Doctor Jokes and Their Meaning
Many doctor jokes have a meaning or reality as their basis. That is why they are worth reading and chuckling over since that reality is what makes them funny and something we can learn from them.
Here are a few and you can read a whole lot more if you go to globalfamilydoctor.com Each joke is followed by my own "thoughtful" comment. By the way, if you think of a better astute comment than I posted, let me know. I hope you find the jokes as funny as I did. ..Maurice.
A young GP notices that all the doctors in the surgery are relatively bright first thing in the morning, but all, except one, look frazzled by evening. The one exception is an older GP who always appears fresh and happy. The younger doctor is keen to know if it is his attitude, life outside medicine, certain skills in handling people, a different range of patients and problems, would it be worthwhile sitting in with him during consultations etc. During these thoughts, he notices the other doctor in the car park and decides to seek advice.
"I get worn out from listening to people's worries and concerns and sad stories all day. What is your secret for remaining so fresh?"
The older GP smiles and says: "I never listen!"
(My comment: The difference between a technician and a physician.)
Margie received a bill from the hospital for her recent surgery, and was astonished to see a $900 fee for the anaesthetist. She called his office to demand an explanation.
"Is this some kind of mistake?" Margie asked when she got the doctor on the phone.
"No, not at all," the doctor said calmly.
"Well," said Margie, "that's awfully costly for knocking someone out."
"Not at all," replied the doctor. "I knock you out for free. The 900 dollars is for bringing you back around."
(My comment: Patient’s aren’t always aware of what physicians do.)
Waiter to GP at a modern pharmaceutical company sponsored educational meeting: "How did you find your steak, Sir?"
GP: "I looked under a mushroom …. and there it was."
(My comment: The companies are learning.. but wasn’t that mushroom a black truffle?)
Three GPs were on their way to a convention when their car got a flat. They got out and examined the tyre.
The fist doctor said, "I think it's flat."
The second doctor examined it closely and agreed. "It sure looks flat."
The third doctor felt the tire. "Mmm, yes. It feels like it's flat."
All three nodded their heads in agreement. "We'd better run some tests."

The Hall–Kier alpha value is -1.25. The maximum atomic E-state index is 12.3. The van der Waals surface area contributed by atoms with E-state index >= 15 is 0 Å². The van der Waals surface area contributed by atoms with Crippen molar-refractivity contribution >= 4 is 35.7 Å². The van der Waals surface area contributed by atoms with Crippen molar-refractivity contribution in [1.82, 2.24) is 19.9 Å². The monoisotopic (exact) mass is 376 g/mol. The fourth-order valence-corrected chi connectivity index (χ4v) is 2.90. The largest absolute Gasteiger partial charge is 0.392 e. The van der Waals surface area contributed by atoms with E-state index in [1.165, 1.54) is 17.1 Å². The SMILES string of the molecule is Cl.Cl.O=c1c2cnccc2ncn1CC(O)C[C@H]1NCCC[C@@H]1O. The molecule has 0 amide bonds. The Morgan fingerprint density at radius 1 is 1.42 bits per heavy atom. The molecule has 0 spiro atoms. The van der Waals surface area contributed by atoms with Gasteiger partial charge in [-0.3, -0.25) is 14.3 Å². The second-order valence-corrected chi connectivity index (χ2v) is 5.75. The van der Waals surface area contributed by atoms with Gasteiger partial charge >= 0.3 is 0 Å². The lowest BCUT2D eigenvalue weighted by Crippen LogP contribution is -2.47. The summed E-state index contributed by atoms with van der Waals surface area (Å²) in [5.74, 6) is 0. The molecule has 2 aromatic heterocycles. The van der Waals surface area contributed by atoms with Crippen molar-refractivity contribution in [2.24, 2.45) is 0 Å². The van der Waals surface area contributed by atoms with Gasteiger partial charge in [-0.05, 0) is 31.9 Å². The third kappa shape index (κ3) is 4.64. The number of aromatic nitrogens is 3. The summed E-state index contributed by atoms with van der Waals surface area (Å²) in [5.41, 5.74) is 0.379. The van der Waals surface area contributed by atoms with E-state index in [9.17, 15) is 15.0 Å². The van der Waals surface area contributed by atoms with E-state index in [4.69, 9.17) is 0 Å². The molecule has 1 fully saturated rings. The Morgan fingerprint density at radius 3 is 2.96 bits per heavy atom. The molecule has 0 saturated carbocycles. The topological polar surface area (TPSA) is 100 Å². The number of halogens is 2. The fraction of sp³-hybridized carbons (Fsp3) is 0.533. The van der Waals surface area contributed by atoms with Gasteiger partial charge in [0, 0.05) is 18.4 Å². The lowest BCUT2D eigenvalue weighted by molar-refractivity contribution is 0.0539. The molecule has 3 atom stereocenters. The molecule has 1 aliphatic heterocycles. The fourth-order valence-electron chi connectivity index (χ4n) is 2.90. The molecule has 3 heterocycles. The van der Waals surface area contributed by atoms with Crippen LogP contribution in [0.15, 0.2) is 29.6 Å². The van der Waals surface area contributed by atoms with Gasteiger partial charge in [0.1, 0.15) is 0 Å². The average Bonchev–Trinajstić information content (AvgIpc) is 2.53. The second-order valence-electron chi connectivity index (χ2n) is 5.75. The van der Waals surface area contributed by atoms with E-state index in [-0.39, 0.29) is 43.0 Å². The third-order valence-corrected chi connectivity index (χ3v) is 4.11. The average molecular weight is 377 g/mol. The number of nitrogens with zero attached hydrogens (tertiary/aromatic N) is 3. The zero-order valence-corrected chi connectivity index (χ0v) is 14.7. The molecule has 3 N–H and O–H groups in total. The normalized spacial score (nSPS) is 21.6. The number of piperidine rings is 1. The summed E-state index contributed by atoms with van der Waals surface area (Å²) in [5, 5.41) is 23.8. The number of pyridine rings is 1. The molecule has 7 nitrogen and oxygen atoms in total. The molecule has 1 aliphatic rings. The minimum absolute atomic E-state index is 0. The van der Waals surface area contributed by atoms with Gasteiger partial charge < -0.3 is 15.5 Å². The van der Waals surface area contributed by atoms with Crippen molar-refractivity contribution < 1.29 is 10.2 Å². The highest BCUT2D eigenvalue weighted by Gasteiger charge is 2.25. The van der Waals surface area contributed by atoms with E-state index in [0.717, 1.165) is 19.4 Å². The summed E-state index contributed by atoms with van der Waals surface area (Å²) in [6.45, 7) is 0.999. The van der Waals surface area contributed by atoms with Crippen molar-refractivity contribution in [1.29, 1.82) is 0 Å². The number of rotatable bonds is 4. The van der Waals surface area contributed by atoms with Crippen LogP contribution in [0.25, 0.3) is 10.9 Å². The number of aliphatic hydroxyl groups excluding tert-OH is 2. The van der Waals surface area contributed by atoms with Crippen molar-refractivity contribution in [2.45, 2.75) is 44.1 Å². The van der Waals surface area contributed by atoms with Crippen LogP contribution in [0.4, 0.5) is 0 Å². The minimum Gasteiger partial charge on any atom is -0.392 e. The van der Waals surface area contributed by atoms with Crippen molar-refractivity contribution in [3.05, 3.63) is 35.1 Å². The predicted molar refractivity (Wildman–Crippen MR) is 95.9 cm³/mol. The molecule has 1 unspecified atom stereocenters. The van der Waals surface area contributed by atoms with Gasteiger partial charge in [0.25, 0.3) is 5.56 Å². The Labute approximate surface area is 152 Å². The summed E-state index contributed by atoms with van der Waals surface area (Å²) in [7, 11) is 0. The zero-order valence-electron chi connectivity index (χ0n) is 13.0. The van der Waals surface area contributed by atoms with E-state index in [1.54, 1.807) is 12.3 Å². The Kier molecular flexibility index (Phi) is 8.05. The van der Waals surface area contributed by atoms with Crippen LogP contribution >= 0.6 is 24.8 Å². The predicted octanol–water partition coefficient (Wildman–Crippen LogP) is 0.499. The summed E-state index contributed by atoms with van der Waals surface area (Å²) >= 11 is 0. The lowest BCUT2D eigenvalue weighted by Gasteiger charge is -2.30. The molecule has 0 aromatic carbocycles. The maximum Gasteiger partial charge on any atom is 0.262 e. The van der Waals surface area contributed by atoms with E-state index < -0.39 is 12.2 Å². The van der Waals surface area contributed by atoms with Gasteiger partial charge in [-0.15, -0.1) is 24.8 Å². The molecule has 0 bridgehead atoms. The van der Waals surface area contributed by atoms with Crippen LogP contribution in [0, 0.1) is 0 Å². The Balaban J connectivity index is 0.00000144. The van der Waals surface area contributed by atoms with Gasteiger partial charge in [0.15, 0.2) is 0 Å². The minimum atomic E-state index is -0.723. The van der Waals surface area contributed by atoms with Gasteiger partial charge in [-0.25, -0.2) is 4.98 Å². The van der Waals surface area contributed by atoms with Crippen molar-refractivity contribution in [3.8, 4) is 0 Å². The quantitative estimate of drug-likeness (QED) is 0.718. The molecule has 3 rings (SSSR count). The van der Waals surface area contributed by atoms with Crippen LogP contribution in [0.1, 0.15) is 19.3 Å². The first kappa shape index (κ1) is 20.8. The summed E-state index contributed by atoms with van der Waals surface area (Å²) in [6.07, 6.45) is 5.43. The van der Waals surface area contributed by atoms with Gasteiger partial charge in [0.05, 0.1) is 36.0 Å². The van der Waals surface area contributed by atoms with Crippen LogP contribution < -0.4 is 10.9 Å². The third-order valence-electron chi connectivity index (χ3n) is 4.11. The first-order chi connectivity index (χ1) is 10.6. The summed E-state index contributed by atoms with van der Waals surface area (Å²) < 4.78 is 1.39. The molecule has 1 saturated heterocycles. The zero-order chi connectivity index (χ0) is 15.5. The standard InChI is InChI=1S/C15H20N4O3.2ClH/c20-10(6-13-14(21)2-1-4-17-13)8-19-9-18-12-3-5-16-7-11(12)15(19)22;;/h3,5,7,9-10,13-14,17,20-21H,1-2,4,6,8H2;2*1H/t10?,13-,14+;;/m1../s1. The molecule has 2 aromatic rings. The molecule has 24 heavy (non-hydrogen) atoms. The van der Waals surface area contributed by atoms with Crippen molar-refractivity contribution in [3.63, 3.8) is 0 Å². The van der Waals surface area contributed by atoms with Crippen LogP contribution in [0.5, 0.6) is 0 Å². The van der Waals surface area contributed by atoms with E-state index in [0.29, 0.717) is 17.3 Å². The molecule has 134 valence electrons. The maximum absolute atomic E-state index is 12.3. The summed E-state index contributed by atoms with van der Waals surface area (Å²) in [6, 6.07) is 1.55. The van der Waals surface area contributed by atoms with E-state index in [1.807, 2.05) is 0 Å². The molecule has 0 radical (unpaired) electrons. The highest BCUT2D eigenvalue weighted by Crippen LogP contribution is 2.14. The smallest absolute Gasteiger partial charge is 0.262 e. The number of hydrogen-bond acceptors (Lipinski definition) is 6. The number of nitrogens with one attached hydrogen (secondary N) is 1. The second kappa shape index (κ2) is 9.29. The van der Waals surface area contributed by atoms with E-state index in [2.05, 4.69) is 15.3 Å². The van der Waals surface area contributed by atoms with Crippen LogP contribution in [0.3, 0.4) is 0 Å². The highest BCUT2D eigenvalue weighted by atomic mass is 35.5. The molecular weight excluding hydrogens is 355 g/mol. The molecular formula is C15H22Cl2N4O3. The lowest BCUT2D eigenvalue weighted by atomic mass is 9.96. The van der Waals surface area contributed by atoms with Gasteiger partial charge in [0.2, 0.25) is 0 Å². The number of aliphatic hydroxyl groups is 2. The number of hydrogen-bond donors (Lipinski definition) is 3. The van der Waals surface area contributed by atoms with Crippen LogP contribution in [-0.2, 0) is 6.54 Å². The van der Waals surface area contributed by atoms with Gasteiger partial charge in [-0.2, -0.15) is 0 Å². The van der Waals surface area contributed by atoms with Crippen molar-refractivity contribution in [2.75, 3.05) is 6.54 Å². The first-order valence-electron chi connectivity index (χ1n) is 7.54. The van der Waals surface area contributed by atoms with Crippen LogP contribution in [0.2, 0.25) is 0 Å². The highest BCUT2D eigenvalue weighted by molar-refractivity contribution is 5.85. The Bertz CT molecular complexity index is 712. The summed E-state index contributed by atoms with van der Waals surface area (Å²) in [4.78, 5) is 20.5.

(My comment: In medicine uncertainty trumps observation.)
George went to his doctor complaining that he was no longer able to do all the things around the house that he used to do.
His doctor took more history, performed a thorough examination and ran a gamut of tests. When he returned for follow-up, George said, "Now, Doc, give it to me straight. I can take it. Just tell me, in plain English, what is wrong with me."
"Well, in plain English," his doctor replied, "you're just plain lazy."
George paused. "Okay," he said, "Now give me the medical term so I can tell my wife."
(My comment: Sometimes plain English is better understood.)
A college professor was explaining a particularly complicated concept to his class when a pre-med student interrupted him.
"Why do we have to learn this stuff?" the frustrated student blurted out.
"To save lives," the professor responded before continuing the lecture.
A few minutes later the student spoke up again. "So how does physics save lives?"
The professor stared at the student without saying a word. "Physics saves lives," he continued, "because it keeps the idiots out of medical school."
(My comment: Maybe there is a better way.)
The psychiatrist said to his nurse: "Just say we're very busy. Don't keep saying 'It's a madhouse.'"
(My comment: All those in healthcare have to think before they speak.)
The GP met Fred back in the consulting room following further history, review of investigations and specialists letters and further examination and said, "Fred, I have some good news and some bad news."
"Oh, no. Give me the good news first, I guess," Fred replied.
"I'm going to name a disease after you."
(My comment: ..and the bad news is more importantly “there is no treatment”.)
GP interviewing potential new associate: "For a doctor with little experience in general practice, you are certainly asking for a high salary."
Applicant: "Well, the work is much harder when you don't know what you're doing!"
(My comment: Honesty is the best policy.)
A GP asked a medical student, as they discussed a patient's management:
"What would you do if you were in my shoes?"
(My comment: Patients pay attention to the whole doctor.)
Ready for more? Just go to the link above.